Amita Kuttner no longer wants to be the permanent leader of the troubled Green Party of Canada, but this week stepped into the role on an interim basis.
“It’s been a really tough year for the party,” Kuttner said. “I care about everyone who works in the party, and I care about all the work we’re trying to do, so I want to help, and I feel like my skill set is appropriate to help.”
In 2020, Kuttner ran in the leadership race to replace Elizabeth May, coming sixth in the contest ultimately won by Annamie Paul. Following months of conflict within the party and a dismal result in the September election, Paul formally resigned earlier in November.
“By the end of the leadership race, a lot of us were very glad to lose,” said Kuttner, also the party’s candidate in North Burnaby-Seymour in the 2019 federal election.
By the time Paul won the leadership, it was clear there were serious divisions and structural problems in the party, they said, not to mention a serious lack of preparedness to contest the next election. “You’re inheriting a huge amount of responsibility and a very difficult, tenuous situation.”
In an interview during that leadership race, Kuttner told The Tyee that the Green Party had a record of seeking diverse candidates, then failing to create the environment where they will thrive and stay.
“They show up, they have an awful time, and they leave, so long term we don’t have the ability to actually diversify the politics,” they said then, adding the party lacked an understanding of how to create an inclusive party that welcomes equity seeking groups.
Reminded of their observation and asked how it fits with what’s happened since, Kuttner said, “I feel like I was right. Very extensively right.”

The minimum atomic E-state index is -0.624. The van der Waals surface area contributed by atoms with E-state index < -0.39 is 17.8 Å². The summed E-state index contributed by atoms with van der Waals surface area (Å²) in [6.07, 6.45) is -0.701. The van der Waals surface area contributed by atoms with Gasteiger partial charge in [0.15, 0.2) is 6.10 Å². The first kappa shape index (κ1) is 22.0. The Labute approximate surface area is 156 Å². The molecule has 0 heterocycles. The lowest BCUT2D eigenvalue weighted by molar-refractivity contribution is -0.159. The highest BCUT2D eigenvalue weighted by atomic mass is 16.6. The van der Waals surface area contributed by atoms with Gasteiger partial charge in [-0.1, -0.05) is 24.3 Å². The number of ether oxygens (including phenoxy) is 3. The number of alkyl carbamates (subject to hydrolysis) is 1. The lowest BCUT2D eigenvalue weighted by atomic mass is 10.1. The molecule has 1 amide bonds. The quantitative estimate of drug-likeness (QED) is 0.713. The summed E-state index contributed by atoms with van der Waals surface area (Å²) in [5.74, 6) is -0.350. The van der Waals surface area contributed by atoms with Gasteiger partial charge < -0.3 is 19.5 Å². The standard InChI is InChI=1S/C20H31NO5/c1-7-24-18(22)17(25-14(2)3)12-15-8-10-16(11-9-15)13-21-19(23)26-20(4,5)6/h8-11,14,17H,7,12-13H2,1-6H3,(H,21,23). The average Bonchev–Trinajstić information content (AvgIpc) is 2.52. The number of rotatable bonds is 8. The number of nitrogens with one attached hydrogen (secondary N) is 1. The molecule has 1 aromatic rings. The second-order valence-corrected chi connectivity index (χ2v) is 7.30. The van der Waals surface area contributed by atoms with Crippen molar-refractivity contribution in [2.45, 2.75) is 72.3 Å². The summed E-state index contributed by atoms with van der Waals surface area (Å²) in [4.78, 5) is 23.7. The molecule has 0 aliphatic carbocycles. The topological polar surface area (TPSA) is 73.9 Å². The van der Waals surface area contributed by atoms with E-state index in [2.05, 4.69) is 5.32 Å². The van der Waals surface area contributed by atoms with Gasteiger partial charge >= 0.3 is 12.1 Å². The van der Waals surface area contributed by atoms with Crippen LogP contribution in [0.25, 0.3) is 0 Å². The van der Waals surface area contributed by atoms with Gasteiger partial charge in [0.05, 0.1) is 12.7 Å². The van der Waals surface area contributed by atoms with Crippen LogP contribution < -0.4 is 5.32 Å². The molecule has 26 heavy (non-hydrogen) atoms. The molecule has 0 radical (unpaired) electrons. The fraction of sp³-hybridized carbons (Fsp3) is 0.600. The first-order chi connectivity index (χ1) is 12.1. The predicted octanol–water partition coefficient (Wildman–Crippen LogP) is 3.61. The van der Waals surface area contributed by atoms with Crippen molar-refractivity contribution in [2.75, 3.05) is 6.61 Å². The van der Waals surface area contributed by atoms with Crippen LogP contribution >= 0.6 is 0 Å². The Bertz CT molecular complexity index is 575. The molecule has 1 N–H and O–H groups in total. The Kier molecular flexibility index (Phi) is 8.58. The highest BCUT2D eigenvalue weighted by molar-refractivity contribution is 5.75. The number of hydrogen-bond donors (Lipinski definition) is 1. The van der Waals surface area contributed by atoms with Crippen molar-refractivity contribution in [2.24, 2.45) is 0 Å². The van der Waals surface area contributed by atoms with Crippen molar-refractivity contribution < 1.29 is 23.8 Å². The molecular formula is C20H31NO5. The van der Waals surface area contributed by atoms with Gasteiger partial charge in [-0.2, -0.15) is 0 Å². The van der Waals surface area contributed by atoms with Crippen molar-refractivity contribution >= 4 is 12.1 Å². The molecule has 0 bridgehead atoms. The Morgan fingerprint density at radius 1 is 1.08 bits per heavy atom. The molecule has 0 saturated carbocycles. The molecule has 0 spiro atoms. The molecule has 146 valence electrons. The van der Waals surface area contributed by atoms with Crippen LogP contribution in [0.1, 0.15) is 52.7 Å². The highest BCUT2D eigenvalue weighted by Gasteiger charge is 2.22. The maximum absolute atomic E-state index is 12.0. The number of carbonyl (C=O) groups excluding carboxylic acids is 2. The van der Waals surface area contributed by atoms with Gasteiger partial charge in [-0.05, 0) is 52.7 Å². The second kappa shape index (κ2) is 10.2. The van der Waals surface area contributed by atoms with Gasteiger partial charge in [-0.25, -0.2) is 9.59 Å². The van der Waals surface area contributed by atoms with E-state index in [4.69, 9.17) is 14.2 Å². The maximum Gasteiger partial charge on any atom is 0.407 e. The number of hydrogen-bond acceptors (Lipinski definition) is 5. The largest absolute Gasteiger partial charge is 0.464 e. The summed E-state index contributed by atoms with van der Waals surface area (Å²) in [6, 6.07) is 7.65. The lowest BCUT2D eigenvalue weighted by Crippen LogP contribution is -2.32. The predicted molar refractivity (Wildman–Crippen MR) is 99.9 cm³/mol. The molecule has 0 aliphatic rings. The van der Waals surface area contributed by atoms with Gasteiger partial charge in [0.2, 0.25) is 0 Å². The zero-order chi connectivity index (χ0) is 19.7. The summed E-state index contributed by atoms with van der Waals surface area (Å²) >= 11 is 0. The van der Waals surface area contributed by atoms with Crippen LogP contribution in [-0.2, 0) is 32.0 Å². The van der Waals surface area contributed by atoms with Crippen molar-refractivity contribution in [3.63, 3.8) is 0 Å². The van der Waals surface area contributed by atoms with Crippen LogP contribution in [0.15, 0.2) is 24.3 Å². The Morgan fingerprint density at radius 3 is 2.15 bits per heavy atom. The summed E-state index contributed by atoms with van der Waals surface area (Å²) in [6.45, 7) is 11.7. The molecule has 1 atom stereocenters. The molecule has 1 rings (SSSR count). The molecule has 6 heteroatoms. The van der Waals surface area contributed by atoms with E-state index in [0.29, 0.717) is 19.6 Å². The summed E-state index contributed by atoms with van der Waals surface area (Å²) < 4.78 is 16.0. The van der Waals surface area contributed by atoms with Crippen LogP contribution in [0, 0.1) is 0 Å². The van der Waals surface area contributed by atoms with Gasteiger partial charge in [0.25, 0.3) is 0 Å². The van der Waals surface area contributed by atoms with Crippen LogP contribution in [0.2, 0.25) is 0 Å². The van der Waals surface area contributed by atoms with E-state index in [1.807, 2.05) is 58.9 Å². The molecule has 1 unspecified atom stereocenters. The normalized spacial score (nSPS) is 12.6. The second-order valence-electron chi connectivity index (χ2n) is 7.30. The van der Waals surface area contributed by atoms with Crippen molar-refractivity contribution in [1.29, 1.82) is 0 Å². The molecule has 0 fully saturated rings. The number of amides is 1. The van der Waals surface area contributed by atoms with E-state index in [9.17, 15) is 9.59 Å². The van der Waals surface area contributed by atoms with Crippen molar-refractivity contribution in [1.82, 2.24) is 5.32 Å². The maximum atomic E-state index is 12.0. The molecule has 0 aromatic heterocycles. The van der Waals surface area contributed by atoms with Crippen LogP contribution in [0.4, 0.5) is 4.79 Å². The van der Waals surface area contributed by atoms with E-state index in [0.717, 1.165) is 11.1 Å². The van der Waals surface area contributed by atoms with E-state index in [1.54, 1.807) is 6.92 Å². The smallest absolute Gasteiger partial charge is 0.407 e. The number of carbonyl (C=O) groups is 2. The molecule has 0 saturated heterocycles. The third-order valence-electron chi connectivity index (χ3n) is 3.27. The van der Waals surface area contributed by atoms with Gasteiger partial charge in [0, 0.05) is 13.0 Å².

One of the frustrations is that the focus on identity can be a distraction that makes it difficult to see the whole person, they said.
“[A candidate’s] identity factors into it, it gives you the lived experience of often marginalization and oppression that is extremely relevant to be bringing, but [ultimately] it probably doesn’t tell you anything.”
There are various dynamics at play, including that political parties are like other systems rooted in white supremacy, colonialism and patriarchy, Kuttner said.
“You’re inviting individuals to sit at a table that is not constructed for them,” they said, “and what you have to do is change that table so that it’s actually one that’s collectively created by everybody, no matter their background.”
It’s tough work, but necessary to create a space where everyone feels like they belong and “nobody feels reduced to the colour of their skin, or their gender, or their cultural heritage or anything like that,” they added.
“I think the lesson here is ‘who are we’ cannot be determined by the one person you put in the leadership chair, because that doesn’t match the system.”
According to the Green Party release announcing Kuttner’s appointment from among 20 applicants, “At 30 years and 11 months, they are the youngest, the first trans person, and the first person of East Asian descent to lead a national political party.”
Kuttner has a PhD in astronomy and astrophysics from the University of California, Santa Cruz, where they studied black holes in the early universe and what happens when worm holes evaporate. They are the founder of the moonlight institute, a non-profit that explores frameworks to adapt to the climate crisis.
When Kuttner was 14-years-old and away at boarding school in California, a mudslide destroyed the family home in North Vancouver, killing their mother and severely injuring their father, an experience Kuttner has said made them especially alert to environmental dangers.
Stepping into the leadership role on an interim basis feels right, Kuttner said. “It’s a different job. There’s a rebuilding, very practical, aspect to it that I think is what I was interested in the whole time.”
They added, “When you go through a breakdown, you look inward and you figure it out, and that’s kind of what we need to do.”
The Green Party constitution requires that a leadership contest must start within six months of the appointment of the interim leader.
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